Originally Published: January 28, 2016 6 a.m.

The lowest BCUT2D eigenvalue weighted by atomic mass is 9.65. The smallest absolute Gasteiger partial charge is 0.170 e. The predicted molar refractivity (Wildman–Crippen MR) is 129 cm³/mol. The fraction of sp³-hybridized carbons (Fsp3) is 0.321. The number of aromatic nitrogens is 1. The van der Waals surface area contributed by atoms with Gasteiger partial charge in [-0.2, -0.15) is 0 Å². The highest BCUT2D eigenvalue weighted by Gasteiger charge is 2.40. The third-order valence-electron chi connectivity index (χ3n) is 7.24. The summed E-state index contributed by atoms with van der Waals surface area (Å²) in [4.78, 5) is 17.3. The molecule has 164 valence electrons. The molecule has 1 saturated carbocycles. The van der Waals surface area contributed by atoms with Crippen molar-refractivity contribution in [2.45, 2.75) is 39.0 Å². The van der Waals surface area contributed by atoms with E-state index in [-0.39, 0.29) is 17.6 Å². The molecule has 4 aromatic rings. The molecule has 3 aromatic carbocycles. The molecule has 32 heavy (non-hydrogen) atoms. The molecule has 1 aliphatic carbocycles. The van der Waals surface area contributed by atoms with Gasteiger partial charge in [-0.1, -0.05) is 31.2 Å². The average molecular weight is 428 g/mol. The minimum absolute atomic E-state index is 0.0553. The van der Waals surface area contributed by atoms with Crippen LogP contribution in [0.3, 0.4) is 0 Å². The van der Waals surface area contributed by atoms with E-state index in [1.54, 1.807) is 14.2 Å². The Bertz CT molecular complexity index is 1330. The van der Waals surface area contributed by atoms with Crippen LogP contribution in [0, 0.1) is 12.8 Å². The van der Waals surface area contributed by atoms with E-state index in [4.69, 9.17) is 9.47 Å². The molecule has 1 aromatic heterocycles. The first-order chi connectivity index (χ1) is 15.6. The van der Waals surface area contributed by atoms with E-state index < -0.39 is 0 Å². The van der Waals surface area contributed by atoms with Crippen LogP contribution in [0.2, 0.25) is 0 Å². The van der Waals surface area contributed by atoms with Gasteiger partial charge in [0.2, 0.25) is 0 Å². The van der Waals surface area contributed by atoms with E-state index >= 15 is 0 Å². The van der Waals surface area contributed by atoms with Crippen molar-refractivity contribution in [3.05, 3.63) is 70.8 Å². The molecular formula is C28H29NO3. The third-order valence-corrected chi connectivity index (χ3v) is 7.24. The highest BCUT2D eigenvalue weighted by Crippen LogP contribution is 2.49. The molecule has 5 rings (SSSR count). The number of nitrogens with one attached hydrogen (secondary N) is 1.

PRESCOTT - The vehicle had rolled down an embankment in the Cliff Rose neighborhood the morning of Jan. 18.The driver, a man in his 60s, was trapped briefly in the wreckage, having been battered by the tumble from the residential street and by a loose bowling ball that bounced around inside as the vehicle rolled.He had some very serious pre-existing medical conditions, so rescue crews made the decision to have him flown to a Phoenix hospital.Minutes later, Native Air Ambulance 4, an Airbus A-Star 350 B3 jet helicopter, was overhead and preparing to land on Oriental Avenue. Firefighters "waved off" the helicopter when a wayward blue plastic tarp blew into the landing zone, followed by a large plastic toy truck. The firefighters collected the objects and the helicopter set down, the victim was loaded, and then Native 4 lifted off for Phoenix's John C. Lincoln hospital.It was just another day at the office for the three-person crew.The two Yavapai Regional Medical Center campuses in the Quad Cities are the home base to two medical evacuation helicopters, Native Air 4, at the west campus, and Native Air 14, at the east.They see frequent use, because the YRMC hospitals are designated "Level 4" trauma centers, but major, life-threatening injuries require the services of larger "Level 1" trauma centers, found in Flagstaff or Phoenix.Pilot Josh Micale, 36, has worked six years for Air Methods, the Denver, Colorado company that owns Native Air. He's accumulated 3,000 hours in helicopters, having worked his way up from flight instructing to flying crews and equipment to off-shore oil rigs in the Gulf of Mexico. The nature of the job takes the helicopter to diverse and challenging landing areas."If we're going out into a forest, we're dealing with a lot more high obstacles, like the trees," he said, but when they land "off-airport," there's always a trained fire or medic crew to watch for trouble and wave off the helicopter if there's an unsafe situation."Some of the scene calls can be a little bit dangerous," he added, but not for the reasons you might think. "When there's people around" the idling aircraft, "if they come up and try to approach the helicopter, that can be dangerous."Safety RecordOn Dec. 15, 2015, just before 5:30 p.m., Native Air 5 crashed near Superior, killing the pilot and flight nurse. The flight paramedic survived and was able to signal a rescue helicopter with a flashlight.The helicopter had refueled at Phoenix-Mesa Gateway Airport and was flying to a hospital base in Globe.There was no patient on board.The National Transportation Safety Board's investigation on the cause of the crash will take several months to complete. There are about 1,000 helicopters flying emergency medical service in the U.S., and, according to the Atlas & Database of Air Medical Services, nearly 60 in Arizona alone. The safety record of helicopter emergency medical services, or HEMS, is a hot-button topic in the aviation community.According to the NTSB, there were 220 HEMS crashes in the U.S. between 1990 and 2015, resulting in 214 deaths. In 2007, a researcher at the University of Chicago Hospitals said that, statistically, HEMS pilots' fatality rates "far exceed any of the high-risk occupations."In February 2014, the FAA issued new rules for helicopters, including air ambulances, which mandated safety equipment and new operating procedures, in an effort to decrease crashes.But there will always be an element of risk associated with helicopter EMS. One man who knows that fact intimately is Jerry Foster.Now retired, Foster was the country's first helicopter pilot/reporter. He was a fixture on Valley TV newscasts for years, as often as not, foregoing a great news story in favor of saving a life with his helicopter. But before that, Foster pioneered civilian air rescue as chief pilot of the Arizona Department of Public Safety's Air Medical Evacuation System in the 1969.It was designed to see whether lessons learned about evacuating patients from the battlefields of Vietnam could be applied to saving civilians in the U.S."That's what we showed here," Foster said, which led to DPS getting into the helicopter business "as did every other state in the county." Private companies, like Air Methods, followed.Foster said EMS pilots face tough conditions."EMS is a very demanding job, because it's one of those where you fly in all weather, day or night, and somebody's life is probably depending on that flight," he said. "It's a very difficult job."And, he added, Arizona has long been recognized as a "hostile environment" in which to operate helicopters."The reason for that is, you have, for example, dust storms which are very hard on the rotor blades and hard on the engines; you have high-altitude stuff, (and) you have low-desert stuff."There's always the unexpected, particularly weather," Foster said. Still, "with helicopters, you can get into some pretty bad weather and do some pretty amazing things."While weather will always be a factor in helicopter operations, Air Methods has placed the choice to fly squarely in the pilot's hands."We don't get the patient information until after we've accepted the flight, so we can't consider the condition of the patient in order to make a go / no-go decision," pilot Micale said. "If I don't feel safe or the crew doesn't feel safe, we don't go."The lack of detail about the patient's condition imparted to the crew "is done on purpose to not influence our decisions."Micale said he's never been asked or told to fly Native 4 when he felt it was unsafe, which was not the case in previous jobs."I have in the past (been told to fly when he felt it was not safe), with other companies, quite frequently, but Air Methods has a policy where management is not allowed to question our weather decisions."Loving Their JobsThe remainder of the crew is made up of Flight Nurse Joe Uridil, 41, and Flight Paramedic Erin Davidson, 38. The three are a close-knit team, with Davidson calling the tall, burly Uridil "our male nurse, or merse," Uridil referring to the petite Davidson as "the short one," and both calling Micale "the baby of the group."Uridil has a military background, having been a Navy corpsman. He was a paramedic and has worked in a hospital's neuro-trauma intensive care unit.The job he has now, though, is "the best of every world," because it allows him to use all his skills "outside, in a helicopter."He points out that, while "a lot of nurses aspire to this job, not everyone can do it."It's a challenge to treat a patient in the small space of the helicopter, and there's always time pressure. Even the fact that they wear helmets means they can't use a stethoscope.His favorite story about saving a life is not about a dangerous rescue, but an inter-hospital transfer of a young father with internal bleeding who had to be moved to Flagstaff Medical Center. "Because we were able to provide the care we did en route," Uridil said, "the surgeon came back and said, 'He's going to be OK.'"That's why I come to work."Davidson said the public tends to ask about "the worst thing" they've ever seen, a question she doesn't like to answer. "A lot of time, the worst things we see - that's what stays within us. We don't share that," she said. "We talk amongst each other about things that might be bothering us, but we keep that to those of us who understand it."We don't want bad things to ever happen to anybody, but we take a lot of pride in being able to do something about it. I love coming to work."Recently, as they were landing at a hospital, a patient being transported said to the crew, "You guys really like your job, don't you?""If our patients see that we enjoy what we're doing, that means we're doing a good job," Davidson said. "That's a huge compliment."Follow Scott Orr on Twitter @AZNewsguy. Call him at 928-445-3333 ext. 2038 or 928-642-7705.